How the emigration of young people affects the Serbian economy

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The trend of constant increase in the number of migrants from the Balkans to EU member states has tripled in the five years before the outbreak of the pandemic.

About 40,000 people immigrate from Serbia every year, most of them young people. The trend of brain drain means great losses for Serbia – in terms of knowledge, technology, and the entire economy. Without this number of young people, progress and change in many sectors is slower than it would otherwise be. Without them, the economy is simply less dynamic and productive.

What is the impact of static and dynamic effects of emigration on the Serbian economy? What do they really mean and why is it important to distinguish them? How can we understand these trends if we cannot stop them?

The emigration of educated people from Serbia affects the static effects

Static effects are fixed or change very little with the passage of time, while dynamic effects are their opposite, they change significantly with the passage of time. We can see this on the example of emigration from Serbia.

Emigration from Serbia has been present since the 1960s during the SFRY, and especially intensified during the 1990s. International data say that almost a million people born in Serbia live in OECD countries, regardless of whether they have retained Serbian citizenship or not.

Most of the calculations on how the emigration of young people from Serbia, especially the highly educated ones, affects the Serbian economy stop at static effects. It first looks at how much money has been invested in the education of these people, from primary through high school to college, and then those numbers add up.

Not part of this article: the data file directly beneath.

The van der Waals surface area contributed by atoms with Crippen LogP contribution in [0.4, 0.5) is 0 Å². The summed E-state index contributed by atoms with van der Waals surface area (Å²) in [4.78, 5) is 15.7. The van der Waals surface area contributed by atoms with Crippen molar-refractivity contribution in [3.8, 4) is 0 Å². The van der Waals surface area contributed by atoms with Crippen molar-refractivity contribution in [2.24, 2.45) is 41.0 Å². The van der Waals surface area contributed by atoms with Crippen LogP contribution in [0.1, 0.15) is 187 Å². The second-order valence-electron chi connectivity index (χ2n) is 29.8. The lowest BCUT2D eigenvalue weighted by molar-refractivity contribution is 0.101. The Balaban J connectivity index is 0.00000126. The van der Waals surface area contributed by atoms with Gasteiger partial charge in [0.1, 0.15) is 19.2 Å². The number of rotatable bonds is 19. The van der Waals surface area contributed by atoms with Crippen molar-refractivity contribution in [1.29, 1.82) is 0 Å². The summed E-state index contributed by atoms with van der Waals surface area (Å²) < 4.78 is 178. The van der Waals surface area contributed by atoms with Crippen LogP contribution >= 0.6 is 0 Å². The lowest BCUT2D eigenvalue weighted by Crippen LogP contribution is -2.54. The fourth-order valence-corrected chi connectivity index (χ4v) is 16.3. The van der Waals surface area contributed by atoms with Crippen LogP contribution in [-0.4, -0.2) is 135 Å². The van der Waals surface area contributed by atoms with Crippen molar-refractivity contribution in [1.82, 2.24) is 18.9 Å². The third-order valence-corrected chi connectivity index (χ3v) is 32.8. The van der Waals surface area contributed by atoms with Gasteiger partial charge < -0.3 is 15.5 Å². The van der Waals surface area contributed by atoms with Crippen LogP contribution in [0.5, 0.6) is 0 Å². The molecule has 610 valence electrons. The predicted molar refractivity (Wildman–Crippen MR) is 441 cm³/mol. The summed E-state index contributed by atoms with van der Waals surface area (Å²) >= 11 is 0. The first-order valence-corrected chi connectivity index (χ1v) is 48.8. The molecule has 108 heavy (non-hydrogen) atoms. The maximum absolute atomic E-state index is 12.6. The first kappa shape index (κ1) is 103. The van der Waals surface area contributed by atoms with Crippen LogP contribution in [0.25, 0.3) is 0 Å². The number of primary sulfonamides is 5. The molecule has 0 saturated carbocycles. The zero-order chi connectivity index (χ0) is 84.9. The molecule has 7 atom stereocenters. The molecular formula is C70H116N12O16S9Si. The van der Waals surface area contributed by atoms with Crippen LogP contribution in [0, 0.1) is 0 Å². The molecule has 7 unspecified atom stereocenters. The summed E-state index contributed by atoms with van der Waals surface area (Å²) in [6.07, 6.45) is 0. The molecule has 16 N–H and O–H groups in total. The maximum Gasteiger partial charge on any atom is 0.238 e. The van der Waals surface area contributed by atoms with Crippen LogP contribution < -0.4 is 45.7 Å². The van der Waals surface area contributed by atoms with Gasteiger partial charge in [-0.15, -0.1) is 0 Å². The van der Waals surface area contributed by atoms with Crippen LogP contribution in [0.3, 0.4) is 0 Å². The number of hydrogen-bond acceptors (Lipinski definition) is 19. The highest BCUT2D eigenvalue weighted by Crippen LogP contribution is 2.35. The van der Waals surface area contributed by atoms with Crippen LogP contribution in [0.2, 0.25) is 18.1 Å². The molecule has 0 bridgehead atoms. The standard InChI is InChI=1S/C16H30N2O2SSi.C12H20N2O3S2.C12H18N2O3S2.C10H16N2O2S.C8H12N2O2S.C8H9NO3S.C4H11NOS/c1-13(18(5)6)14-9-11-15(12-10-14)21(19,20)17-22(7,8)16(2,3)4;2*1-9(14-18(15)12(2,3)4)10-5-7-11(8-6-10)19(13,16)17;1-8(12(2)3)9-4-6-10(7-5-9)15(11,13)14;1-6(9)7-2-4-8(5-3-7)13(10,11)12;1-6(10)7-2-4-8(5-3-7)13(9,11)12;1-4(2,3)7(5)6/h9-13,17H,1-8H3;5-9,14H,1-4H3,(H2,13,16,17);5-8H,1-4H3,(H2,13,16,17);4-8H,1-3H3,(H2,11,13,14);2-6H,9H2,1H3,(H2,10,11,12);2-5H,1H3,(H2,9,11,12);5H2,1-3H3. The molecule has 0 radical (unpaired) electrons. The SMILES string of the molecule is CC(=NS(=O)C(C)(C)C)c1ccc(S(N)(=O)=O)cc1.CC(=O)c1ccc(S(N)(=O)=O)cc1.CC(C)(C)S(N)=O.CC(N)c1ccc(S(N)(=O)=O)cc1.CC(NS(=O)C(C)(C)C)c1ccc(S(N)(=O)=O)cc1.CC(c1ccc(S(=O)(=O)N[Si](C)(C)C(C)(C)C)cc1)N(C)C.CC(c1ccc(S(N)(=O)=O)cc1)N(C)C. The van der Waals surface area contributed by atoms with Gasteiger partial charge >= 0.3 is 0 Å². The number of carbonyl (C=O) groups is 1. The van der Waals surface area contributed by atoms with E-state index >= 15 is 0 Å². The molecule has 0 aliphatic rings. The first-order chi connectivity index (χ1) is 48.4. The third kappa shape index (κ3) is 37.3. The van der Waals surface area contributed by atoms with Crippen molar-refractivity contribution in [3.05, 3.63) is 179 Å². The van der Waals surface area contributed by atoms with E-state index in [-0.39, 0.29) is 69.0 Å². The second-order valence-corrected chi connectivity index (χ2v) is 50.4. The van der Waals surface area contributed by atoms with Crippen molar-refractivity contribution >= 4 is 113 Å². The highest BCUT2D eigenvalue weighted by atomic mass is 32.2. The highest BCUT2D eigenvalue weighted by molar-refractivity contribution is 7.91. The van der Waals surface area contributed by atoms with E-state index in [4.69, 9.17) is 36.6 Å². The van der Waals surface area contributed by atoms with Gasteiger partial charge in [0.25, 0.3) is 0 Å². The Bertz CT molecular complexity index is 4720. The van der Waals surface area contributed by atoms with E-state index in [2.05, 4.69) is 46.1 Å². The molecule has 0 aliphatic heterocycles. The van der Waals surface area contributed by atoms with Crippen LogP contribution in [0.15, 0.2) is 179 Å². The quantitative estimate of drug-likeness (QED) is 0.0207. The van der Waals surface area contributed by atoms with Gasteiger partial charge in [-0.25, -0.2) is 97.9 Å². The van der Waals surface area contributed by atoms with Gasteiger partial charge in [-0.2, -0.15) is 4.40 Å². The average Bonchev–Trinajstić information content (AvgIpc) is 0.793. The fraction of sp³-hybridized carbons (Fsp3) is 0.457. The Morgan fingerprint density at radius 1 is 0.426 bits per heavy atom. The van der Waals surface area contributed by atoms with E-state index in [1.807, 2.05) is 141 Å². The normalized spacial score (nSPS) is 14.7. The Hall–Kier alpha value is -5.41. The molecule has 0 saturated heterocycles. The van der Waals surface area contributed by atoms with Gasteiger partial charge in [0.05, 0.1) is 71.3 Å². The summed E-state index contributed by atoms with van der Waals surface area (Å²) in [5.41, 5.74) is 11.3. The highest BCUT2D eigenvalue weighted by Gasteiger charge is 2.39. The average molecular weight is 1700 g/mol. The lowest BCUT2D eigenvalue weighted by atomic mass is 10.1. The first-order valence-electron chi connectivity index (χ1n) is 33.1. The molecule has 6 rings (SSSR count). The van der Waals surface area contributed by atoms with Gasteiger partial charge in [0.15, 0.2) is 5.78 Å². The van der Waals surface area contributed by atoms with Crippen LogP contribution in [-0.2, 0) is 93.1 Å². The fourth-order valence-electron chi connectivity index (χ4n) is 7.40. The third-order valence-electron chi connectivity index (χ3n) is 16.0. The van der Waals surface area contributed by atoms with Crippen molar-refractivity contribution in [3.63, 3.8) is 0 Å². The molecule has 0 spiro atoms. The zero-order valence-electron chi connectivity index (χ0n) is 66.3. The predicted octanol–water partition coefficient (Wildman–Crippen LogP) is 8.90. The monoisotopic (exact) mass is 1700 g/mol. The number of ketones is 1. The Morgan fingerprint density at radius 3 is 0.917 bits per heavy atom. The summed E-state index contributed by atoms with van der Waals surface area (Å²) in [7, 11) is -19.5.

That these are not small sums is shown by a research from 2018 on this topic conducted by the Institute for Development and Innovation from Belgrade, which estimated the cost of education at 13,500 euros for a person who finished primary school, and 20,800 euros for secondary and 34,100 for completed undergraduate studies. Depending on the educational structure of those who emigrate from the country, these costs amount to 960 million to 1.2 billion euros a year. But this is just the tip of the iceberg.

The high rate of emigration of young people has a bad effect on the Serbian economy

In addition to these static ones, there are also dynamic effects. The high rate of emigration of young people for any economy is like an open wound from which blood flows; we will not die from it, but with such damage we will not feel good or be ready for physical exertion.

Incomplete estimates are that over 40,000 people emigrate from Serbia every year, and a significant part of them are young people, who are still facing most of their professional careers. This means that every economic sector in Serbia annually loses a huge number of young people, their strength, skills, creativity and talents, which are necessary for the advancement of the entire sector.

Young people are the easiest to adapt to changes, the introduction of new technologies and the like, which is the flywheel for increasing productivity. Without this large number of young people a year, progress and change in many sectors is slower than it would otherwise be; without them, the economy is simply less dynamic and productive. But how accurate that is is very difficult, or almost impossible to measure, and then it is set aside and attention from these dynamic ones is directed only towards static effects.

Dynamic effects, although very important, are often set aside

But that obscures the true scale of the problem. All children should go to school, because we cannot know in advance whether any of them will move out of Serbia when they grow up; their families also pay taxes that predominantly finance the education system, so their access to education cannot be restricted. That is why paying attention to the cost of education is less important. Instead, we need to look at dynamic effects.

We don’t know how many of those 40,000 emigrants a year have future very successful cardiac surgeons (who are today young general practitioners), world-renowned scientists (and now young researchers), or entrepreneurs who will make companies worth millions of dollars? How many other companies such as Frame (founded by Nikola Božinović and bought by Nutanix in 2018 for 165 million euros) will not be established in Serbia because their future founders emigrated to Canada or will they do so? These are the real dynamic effects of emigration from Serbia, and they are several orders of magnitude more significant than the static effects. But they are harder to measure, so they are often neglected, Talas reports.